Is your resume ready for prime time, or is it languishing in its folder, just waiting for that day when you grab it for a job application? Are you ready to confidently answer any interview question that comes your way, with results-oriented examples of how your unique skills and characteristics saved the day? One of the biggest mistakes you can make when you are going for your dream position is to have a stagnant resume, and not having relevant examples to discuss at your interview. This week’s post will focus on how thirty minutes every quarter can get you a top-tier resume, ready for any application, any time. Next week we will talk about how to rock your next interview by marrying your resume and career documents to relevant outcomes-oriented examples that showcase your best skills.
The key to having a dynamic resume that will become a powerful tool for your interview preparation is to make the time to actually manage your career documents. Most of us push our resume and interview material to the back burner and don’t think about it until we want to apply for a position. Starting today, you can painlessly get ahead of the game and always have a polished resume and the real-life examples to go with it. Step one is to schedule time to work on your career management. Pick a day within the next two weeks at a time when you are typically less busy and less likely to get distracted and pulled away. Schedule thirty minutes on your calendar and set the event to repeat every quarter. Thirty minutes every quarter is a drop in your bucket of time, yet the payoffs are huge. Step two: label a file folder for resume updates and stick it in your drawer.
Your first thirty-minute appointment may be spent locating documents you are likely to need for future interviews. This is really the first step in being ready when you apply for positions. Track down your SF 50, letters of recommendation and transcripts, scan them and put them in an electronic folder that you reserve for your application material. Even if you keep documents scanned and accessible in a government jobs site, you should still have copies available on your own computer to easily grab when you need them.
Your next step is to do a high level fly-over of your resume and make sure the basic information is up to date. Check your contact information and make sure your email and phone are typed correctly; this small step can save a lot of grief later! Add your current position if it’s not already included, and start adding start and end dates and other key information. The idea is to have a current resume available at all times. I recommend creating a “master resume” that contains all possible information you may potentially need on an application, including full addresses of former employers, contact information you have verified for former supervisors, license and certification numbers, and any other information that may be relevant. When you apply for a position, start with your master resume then make a copy that you can custom edit to the position for which you are applying. Chances are, you have more work to do than your first thirty-minute appointment will allow. Once you have put in your time working on your documents, you can stop here and pick it up next time. If you do this, it is a great idea to drop a note reminding you where you left off into the folder you put in your desk for resume updates.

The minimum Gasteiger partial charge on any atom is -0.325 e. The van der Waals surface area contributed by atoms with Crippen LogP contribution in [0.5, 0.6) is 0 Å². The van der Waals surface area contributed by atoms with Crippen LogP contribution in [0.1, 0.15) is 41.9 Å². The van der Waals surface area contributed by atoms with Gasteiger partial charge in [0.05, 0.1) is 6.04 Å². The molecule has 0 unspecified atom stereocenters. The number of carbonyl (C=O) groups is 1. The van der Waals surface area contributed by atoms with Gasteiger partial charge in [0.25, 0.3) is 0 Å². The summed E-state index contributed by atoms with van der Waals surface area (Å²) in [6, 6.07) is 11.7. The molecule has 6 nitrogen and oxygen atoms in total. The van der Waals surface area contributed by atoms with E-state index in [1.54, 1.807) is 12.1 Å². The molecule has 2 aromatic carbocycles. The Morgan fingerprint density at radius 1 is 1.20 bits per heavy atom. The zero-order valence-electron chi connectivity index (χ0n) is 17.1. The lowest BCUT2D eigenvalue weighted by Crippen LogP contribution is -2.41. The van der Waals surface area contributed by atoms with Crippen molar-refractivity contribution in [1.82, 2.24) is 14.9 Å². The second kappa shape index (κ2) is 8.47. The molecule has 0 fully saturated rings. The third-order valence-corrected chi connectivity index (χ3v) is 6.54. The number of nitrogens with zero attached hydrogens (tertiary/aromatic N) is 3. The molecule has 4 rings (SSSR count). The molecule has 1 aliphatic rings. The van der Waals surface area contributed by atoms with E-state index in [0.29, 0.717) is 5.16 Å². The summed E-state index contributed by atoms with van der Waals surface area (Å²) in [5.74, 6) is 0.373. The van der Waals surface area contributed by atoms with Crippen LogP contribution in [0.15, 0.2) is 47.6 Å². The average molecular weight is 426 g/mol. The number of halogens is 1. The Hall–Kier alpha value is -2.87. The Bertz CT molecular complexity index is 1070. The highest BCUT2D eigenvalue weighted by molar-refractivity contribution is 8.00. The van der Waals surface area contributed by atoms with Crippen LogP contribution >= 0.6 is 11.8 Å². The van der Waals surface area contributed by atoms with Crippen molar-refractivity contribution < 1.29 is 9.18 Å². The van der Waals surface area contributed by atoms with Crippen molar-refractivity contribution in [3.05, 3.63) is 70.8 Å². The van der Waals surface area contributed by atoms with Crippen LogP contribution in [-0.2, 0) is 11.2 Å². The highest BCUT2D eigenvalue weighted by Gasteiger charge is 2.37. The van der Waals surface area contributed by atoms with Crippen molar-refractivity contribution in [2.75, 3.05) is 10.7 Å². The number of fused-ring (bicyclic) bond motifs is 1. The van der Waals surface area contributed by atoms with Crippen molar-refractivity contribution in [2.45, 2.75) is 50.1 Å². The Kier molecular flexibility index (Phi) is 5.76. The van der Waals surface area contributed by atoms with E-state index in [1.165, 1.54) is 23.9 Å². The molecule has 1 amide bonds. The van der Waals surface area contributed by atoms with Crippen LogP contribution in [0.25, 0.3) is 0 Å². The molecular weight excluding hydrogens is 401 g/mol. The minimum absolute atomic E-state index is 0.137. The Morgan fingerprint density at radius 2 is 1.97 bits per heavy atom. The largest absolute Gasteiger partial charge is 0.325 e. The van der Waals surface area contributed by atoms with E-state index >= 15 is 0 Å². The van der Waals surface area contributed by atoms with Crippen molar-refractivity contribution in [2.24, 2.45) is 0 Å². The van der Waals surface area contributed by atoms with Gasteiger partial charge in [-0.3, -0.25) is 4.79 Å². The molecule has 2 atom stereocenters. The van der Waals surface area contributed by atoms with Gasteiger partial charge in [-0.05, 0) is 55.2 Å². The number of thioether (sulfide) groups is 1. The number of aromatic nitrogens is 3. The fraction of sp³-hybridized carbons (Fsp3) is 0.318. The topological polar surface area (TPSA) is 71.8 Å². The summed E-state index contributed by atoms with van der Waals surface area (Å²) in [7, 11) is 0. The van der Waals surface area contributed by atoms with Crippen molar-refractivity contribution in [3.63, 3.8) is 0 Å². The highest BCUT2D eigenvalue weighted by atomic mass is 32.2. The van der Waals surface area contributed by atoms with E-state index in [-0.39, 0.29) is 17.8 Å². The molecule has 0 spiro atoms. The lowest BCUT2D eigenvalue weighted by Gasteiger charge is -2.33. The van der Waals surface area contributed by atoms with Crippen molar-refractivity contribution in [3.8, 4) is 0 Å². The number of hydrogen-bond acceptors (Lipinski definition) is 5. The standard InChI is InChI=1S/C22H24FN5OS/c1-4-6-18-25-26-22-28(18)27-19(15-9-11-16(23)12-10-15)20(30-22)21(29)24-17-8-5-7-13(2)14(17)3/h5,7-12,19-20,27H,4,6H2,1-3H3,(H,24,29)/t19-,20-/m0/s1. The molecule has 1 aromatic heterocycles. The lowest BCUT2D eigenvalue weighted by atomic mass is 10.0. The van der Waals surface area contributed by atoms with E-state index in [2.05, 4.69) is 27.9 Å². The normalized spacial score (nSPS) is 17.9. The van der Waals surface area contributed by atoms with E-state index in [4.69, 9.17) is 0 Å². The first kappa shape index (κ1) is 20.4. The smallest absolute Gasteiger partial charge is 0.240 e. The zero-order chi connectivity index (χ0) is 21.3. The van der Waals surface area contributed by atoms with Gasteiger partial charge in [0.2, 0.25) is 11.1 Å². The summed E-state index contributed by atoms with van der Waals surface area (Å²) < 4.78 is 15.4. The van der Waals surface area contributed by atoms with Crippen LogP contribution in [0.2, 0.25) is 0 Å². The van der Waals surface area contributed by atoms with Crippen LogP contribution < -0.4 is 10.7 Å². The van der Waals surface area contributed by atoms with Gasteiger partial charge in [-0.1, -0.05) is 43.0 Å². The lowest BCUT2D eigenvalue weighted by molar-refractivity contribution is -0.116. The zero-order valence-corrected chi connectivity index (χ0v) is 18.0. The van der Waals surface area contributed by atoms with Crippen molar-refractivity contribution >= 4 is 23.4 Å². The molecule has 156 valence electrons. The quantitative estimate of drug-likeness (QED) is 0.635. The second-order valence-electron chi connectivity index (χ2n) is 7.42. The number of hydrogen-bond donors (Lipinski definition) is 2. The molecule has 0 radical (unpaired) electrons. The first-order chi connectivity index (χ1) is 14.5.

That folder you have for resume updates is going to serve a very important purpose. Throughout the next three months until your next update session, use this folder to store information about accomplishments and events that are important to remember for your resume or interview examples. Some of the types of things to throw in your folder are letters of appreciation, data showing improved outcomes or goals met, and notes about trainings attended and major projects you have led or participated in. Once you start making notes about these things as they occur, you will be amazed at how much you have been forgetting!
From this point forward, use your quarterly appointments to make sure your recent accomplishments are updated on your resume and that changes in job titles or duties are always kept up to date. Review what you have dropped into your folder, and add any things that are appropriate for a resume. Scan into your electronic folder anything you need to keep, and add relevant items to your resume. Throw out the paper copies so that all remains in your folder are items that don’t belong on a resume. Do not despair if you end up with a folder full of great examples of your skills and accomplishments that don’t work for a resume. Next week, we will talk about how that information, together with your resume will add amazing energy to your next interview. What are your best tips for keeping your resume lively and relevant? Sound off in the comments below
Brenda Dennis is part of the GovLoop Featured Blogger program, where we feature blog posts by government voices from all across the country (and world!). To see more Featured Blogger posts, click here.